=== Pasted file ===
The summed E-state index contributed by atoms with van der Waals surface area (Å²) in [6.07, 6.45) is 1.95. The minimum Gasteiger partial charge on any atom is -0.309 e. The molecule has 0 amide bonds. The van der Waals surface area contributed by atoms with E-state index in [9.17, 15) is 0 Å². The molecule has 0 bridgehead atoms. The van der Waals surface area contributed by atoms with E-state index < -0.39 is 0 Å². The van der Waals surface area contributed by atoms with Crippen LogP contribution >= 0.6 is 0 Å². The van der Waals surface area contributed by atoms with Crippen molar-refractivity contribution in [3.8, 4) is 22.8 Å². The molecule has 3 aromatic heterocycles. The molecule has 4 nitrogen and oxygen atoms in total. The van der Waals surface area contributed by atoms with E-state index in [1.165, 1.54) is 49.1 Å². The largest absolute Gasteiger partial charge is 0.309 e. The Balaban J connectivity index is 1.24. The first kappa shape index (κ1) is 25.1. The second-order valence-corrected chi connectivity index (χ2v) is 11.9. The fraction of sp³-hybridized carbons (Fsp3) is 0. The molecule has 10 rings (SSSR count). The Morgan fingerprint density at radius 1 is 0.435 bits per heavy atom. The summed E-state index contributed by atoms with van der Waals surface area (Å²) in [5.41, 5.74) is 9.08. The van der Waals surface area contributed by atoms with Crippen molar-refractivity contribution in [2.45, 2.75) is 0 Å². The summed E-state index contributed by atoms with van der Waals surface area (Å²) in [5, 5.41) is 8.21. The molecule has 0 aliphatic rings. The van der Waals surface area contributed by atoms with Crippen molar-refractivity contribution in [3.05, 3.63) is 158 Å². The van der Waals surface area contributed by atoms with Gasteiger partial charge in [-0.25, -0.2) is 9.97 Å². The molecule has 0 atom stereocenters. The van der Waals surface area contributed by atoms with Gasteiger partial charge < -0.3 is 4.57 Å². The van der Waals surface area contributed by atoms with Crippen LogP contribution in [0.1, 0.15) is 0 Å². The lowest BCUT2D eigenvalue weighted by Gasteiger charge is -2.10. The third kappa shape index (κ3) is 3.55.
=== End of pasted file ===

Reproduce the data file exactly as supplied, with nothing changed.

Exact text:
The summed E-state index contributed by atoms with van der Waals surface area (Å²) in [6.07, 6.45) is 1.95. The minimum Gasteiger partial charge on any atom is -0.309 e. The molecule has 0 amide bonds. The van der Waals surface area contributed by atoms with E-state index in [9.17, 15) is 0 Å². The molecule has 0 bridgehead atoms. The van der Waals surface area contributed by atoms with E-state index < -0.39 is 0 Å². The van der Waals surface area contributed by atoms with Crippen LogP contribution >= 0.6 is 0 Å². The van der Waals surface area contributed by atoms with Crippen molar-refractivity contribution in [3.8, 4) is 22.8 Å². The molecule has 3 aromatic heterocycles. The molecule has 4 nitrogen and oxygen atoms in total. The van der Waals surface area contributed by atoms with E-state index in [1.165, 1.54) is 49.1 Å². The largest absolute Gasteiger partial charge is 0.309 e. The Balaban J connectivity index is 1.24. The first kappa shape index (κ1) is 25.1. The second-order valence-corrected chi connectivity index (χ2v) is 11.9. The fraction of sp³-hybridized carbons (Fsp3) is 0. The molecule has 10 rings (SSSR count). The Morgan fingerprint density at radius 1 is 0.435 bits per heavy atom. The summed E-state index contributed by atoms with van der Waals surface area (Å²) in [5.41, 5.74) is 9.08. The van der Waals surface area contributed by atoms with Crippen molar-refractivity contribution in [2.45, 2.75) is 0 Å². The summed E-state index contributed by atoms with van der Waals surface area (Å²) in [5, 5.41) is 8.21. The molecule has 0 aliphatic rings. The van der Waals surface area contributed by atoms with Crippen molar-refractivity contribution in [3.05, 3.63) is 158 Å². The van der Waals surface area contributed by atoms with Gasteiger partial charge in [-0.25, -0.2) is 9.97 Å². The molecule has 0 atom stereocenters. The van der Waals surface area contributed by atoms with Gasteiger partial charge < -0.3 is 4.57 Å². The van der Waals surface area contributed by atoms with Crippen LogP contribution in [0.1, 0.15) is 0 Å². The lowest BCUT2D eigenvalue weighted by Gasteiger charge is -2.10. The third kappa shape index (κ3) is 3.55.